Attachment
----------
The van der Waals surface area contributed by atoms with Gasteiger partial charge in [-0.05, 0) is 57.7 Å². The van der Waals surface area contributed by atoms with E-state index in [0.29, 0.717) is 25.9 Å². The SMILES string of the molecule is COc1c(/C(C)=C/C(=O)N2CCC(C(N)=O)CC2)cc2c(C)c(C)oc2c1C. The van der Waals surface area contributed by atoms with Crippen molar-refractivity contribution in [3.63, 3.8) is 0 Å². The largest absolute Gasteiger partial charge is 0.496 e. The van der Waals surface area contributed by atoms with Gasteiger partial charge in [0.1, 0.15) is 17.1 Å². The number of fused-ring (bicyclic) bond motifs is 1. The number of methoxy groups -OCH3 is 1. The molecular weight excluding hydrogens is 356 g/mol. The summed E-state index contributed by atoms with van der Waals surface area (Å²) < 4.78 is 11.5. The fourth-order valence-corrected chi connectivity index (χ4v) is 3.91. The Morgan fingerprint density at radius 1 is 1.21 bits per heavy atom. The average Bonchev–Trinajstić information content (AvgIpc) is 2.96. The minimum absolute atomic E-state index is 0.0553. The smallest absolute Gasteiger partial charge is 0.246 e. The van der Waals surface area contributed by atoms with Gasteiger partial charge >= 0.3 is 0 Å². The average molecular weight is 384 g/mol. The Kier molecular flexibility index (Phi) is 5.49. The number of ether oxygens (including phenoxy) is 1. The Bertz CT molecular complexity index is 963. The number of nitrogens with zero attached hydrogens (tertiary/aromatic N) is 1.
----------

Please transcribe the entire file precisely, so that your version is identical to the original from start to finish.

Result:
The van der Waals surface area contributed by atoms with Gasteiger partial charge in [-0.05, 0) is 57.7 Å². The van der Waals surface area contributed by atoms with E-state index in [0.29, 0.717) is 25.9 Å². The SMILES string of the molecule is COc1c(/C(C)=C/C(=O)N2CCC(C(N)=O)CC2)cc2c(C)c(C)oc2c1C. The van der Waals surface area contributed by atoms with Crippen molar-refractivity contribution in [3.63, 3.8) is 0 Å². The largest absolute Gasteiger partial charge is 0.496 e. The van der Waals surface area contributed by atoms with Gasteiger partial charge in [0.1, 0.15) is 17.1 Å². The number of fused-ring (bicyclic) bond motifs is 1. The number of methoxy groups -OCH3 is 1. The molecular weight excluding hydrogens is 356 g/mol. The summed E-state index contributed by atoms with van der Waals surface area (Å²) < 4.78 is 11.5. The fourth-order valence-corrected chi connectivity index (χ4v) is 3.91. The Morgan fingerprint density at radius 1 is 1.21 bits per heavy atom. The average Bonchev–Trinajstić information content (AvgIpc) is 2.96. The minimum absolute atomic E-state index is 0.0553. The smallest absolute Gasteiger partial charge is 0.246 e. The van der Waals surface area contributed by atoms with Gasteiger partial charge >= 0.3 is 0 Å². The average molecular weight is 384 g/mol. The Kier molecular flexibility index (Phi) is 5.49. The number of ether oxygens (including phenoxy) is 1. The Bertz CT molecular complexity index is 963. The number of nitrogens with zero attached hydrogens (tertiary/aromatic N) is 1.